Philip Kaufman: Invasion of the Body Snatchers (1978) | Mexico poster excerpt
Invasion of the Body Snatchers (1978) | Mexico poster excerpt

Like Peas in a Sci-Fi Pod: The 1978 Remake of ‘Invasion of the Body Snatchers’

Philip Kaufman’s 1978 remake of sci-fi pod people film Invasion of the Body Snatchers achieves a level of unease above and beyond the novel and the 1956 film.

Invasion of the Body Snatchers
Philip Kaufman
Kino Lorber
23 November 2021

It’s axiomatic for film audiences to complain that remakes aren’t as good as the original, just as it’s a given that films are never as good as the original novels. Both assumptions are riddled with exceptions and a systematic analysis would probably shut them both down forever.

When Don Siegel‘s 1956 version of Invasion of the Body Snatchers, a certifiable classic of postwar paranoia, was remade in a shiny, sleek, color update in 1978, a funny thing happened. Many startled viewers, especially of younger generations, were forced to admit that it freaked them out. Its reputation has only grown, and it’s now commonly reckoned at least as good as the original, with some viewers liking it better. Kino Lorber’s new Blu-ray presents a welcome return to this modern classic in the UHD format.

The story remains basically the same as Jack Finney’s 1954 novel The Body Snatchers, which is a disturbing meditation on conformity (or the desire to be “happy”) vs. free will (or the desire to be an individual, even one who suffers). The novel’s hero, Dr. Miles Bennell, rapidly discovers that people are replaced by identical but emotionally cold doubles who emerge from pods while the victims sleep. Meanwhile, he begins an affair with the sophisticated Becky Driscoll.


Events escalate swiftly and efficiently, creating tension between the uncannily emotionless program and the hysteria and fear it generates in those who remain unconverted. He and Becky have a confrontation with the calmly logical alien duplicates, who seek to persuade the recidivists that it’s time to get with the program.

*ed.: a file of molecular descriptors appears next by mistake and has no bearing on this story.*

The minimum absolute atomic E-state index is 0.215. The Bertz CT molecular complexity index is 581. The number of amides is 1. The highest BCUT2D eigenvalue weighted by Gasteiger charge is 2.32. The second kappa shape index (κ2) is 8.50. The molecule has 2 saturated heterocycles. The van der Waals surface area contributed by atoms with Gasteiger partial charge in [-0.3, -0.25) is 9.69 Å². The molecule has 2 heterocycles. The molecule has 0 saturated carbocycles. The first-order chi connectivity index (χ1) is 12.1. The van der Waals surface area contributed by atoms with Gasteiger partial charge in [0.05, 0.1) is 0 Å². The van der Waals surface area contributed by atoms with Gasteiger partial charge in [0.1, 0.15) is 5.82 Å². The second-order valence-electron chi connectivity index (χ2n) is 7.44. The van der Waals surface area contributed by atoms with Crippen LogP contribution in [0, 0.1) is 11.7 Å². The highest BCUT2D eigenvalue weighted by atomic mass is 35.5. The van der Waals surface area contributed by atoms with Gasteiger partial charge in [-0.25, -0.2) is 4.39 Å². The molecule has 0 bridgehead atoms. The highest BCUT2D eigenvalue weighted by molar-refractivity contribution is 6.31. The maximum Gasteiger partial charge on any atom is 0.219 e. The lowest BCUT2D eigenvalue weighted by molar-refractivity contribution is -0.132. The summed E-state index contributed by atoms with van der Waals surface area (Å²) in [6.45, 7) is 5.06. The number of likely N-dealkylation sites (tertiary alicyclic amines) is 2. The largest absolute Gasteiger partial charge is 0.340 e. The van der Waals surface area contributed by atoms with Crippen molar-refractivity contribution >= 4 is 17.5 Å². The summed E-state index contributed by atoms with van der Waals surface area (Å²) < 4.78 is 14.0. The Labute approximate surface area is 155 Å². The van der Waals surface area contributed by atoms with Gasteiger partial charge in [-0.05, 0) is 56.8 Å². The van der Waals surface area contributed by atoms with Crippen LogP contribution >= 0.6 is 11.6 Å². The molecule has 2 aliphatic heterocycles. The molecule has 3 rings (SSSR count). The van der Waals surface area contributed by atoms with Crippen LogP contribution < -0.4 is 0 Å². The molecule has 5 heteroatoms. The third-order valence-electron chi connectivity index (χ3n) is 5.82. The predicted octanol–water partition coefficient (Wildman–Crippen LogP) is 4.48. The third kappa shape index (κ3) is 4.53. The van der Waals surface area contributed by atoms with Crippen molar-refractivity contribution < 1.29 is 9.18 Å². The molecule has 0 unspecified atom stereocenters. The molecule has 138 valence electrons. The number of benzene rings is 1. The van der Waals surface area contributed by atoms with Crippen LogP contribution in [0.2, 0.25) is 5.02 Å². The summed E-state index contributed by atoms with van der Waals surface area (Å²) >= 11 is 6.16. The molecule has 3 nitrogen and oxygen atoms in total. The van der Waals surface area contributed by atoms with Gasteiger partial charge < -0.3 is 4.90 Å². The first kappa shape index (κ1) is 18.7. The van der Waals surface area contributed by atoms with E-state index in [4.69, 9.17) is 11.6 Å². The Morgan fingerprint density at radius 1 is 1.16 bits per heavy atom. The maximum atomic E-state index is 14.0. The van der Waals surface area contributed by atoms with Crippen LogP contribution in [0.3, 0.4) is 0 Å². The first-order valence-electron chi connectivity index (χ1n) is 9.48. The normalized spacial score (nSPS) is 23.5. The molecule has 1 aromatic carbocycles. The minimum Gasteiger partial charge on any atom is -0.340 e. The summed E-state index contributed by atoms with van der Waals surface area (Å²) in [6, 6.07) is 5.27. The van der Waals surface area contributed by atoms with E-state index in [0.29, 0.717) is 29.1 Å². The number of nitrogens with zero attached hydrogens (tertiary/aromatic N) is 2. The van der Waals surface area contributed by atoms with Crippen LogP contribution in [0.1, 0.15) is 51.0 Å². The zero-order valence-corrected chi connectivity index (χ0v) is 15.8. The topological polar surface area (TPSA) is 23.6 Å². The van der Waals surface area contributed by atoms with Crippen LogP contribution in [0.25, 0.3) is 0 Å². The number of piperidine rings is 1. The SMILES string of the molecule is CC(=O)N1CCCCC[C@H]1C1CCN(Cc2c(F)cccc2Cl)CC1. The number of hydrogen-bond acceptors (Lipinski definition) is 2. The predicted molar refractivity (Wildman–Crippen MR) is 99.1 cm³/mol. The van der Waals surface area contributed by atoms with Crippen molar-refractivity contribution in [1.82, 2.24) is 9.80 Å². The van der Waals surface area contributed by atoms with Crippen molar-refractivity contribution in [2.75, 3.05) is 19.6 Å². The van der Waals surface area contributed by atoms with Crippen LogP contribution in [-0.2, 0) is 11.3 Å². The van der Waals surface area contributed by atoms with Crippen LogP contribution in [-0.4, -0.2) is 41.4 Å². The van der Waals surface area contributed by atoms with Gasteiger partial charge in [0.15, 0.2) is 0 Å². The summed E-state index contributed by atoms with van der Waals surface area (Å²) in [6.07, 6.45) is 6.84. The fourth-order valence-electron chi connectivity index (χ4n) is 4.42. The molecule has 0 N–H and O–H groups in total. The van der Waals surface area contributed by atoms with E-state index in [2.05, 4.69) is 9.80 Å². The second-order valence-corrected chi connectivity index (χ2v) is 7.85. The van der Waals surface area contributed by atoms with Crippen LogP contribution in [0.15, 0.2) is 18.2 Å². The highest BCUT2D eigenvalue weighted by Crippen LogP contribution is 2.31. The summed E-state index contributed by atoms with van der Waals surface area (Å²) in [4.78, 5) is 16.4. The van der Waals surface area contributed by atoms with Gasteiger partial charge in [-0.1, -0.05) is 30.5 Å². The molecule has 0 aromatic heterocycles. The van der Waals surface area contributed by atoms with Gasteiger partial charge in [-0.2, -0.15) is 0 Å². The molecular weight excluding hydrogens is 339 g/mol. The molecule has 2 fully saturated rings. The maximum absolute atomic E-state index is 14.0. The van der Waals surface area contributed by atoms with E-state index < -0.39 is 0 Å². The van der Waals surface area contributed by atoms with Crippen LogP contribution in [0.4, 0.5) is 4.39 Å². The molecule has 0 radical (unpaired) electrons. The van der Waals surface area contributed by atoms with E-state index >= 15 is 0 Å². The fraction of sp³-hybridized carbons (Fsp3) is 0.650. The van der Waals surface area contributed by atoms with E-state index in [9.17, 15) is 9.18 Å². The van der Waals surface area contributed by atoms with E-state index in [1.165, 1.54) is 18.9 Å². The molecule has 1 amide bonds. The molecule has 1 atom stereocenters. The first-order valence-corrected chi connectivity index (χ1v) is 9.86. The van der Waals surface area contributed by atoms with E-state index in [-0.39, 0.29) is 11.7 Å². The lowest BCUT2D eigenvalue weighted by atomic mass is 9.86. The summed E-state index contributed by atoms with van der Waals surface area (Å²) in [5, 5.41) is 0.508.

To take advantage of the remake, Finney created something of his own remake. He rewrote the 1954 novel as the slightly altered Invasion of the Body Snatchers (1978), changed the name of the town from the fictional Santa Mira to his real home of Mill Valley, updated references to cars and things, and tossed in a scene of Miles and Becky going to see a film based on Finney’s romantic time-travel classic Time and Again (1970). Alas, such a film doesn’t exist in our time-space continuum, yet.

What Finney didn’t change was his original ending, which none of the four official film versions has ever kept faithfully. Finney wrote a happy ending that many readers regard as anti-climactic because it has almost nothing to do with heroic human agency except that the aliens, in response to human cussedness, make an unfussy analysis of profit and loss. This ending is similar to why the pursuit of fugitives gets shut down in George Lucas‘ THX 1138 (1971).

I like Finney’s ending because it’s almost as humbling as H.G. Wells‘ non-human solution to the Martian invasion in War of the Worlds (1897). At least Finney makes human resistance a factor instead of an irrelevance, although he does it in a manner that foils the pulp reader’s expectation of exciting catharsis.

Famously, Siegel’s film has its own conundrums with the ending. The plot throws in a horrifying twist with the potential to upset the viewer. In order to do so, however, we must overlook the annoying point that it violates all rules about film adaptations that have been carefully set out. That wasn’t all. Siegel played a tug of war with the studio, Allied Artists, who insisted on book-ending the main events with a framing story that seems to save the day. Siegel had to compromise from the starker, more startling, disturbing ending that he wanted.

That sounds like the Hollywood suits interfering with genius in pursuit of a happy ending, but Finney’s ending was also happy. It was just a different happy ending. So it’s still a case of the filmmakers wanting to change the book’s ending, but not an example of diluting a book’s ending in favor of a happy one.

Siegel’s intention, strangely, was the opposite. He wanted to throw away the book’s happy ending and leave jittery viewers looking over their shoulders. He pretty well succeeded despite the studio. He turned “You’re next!” into as “iconic” a phrase (if a phrase can be iconic) as Tobe Hooper‘s Poltergeist (1982) would make “They’re here.”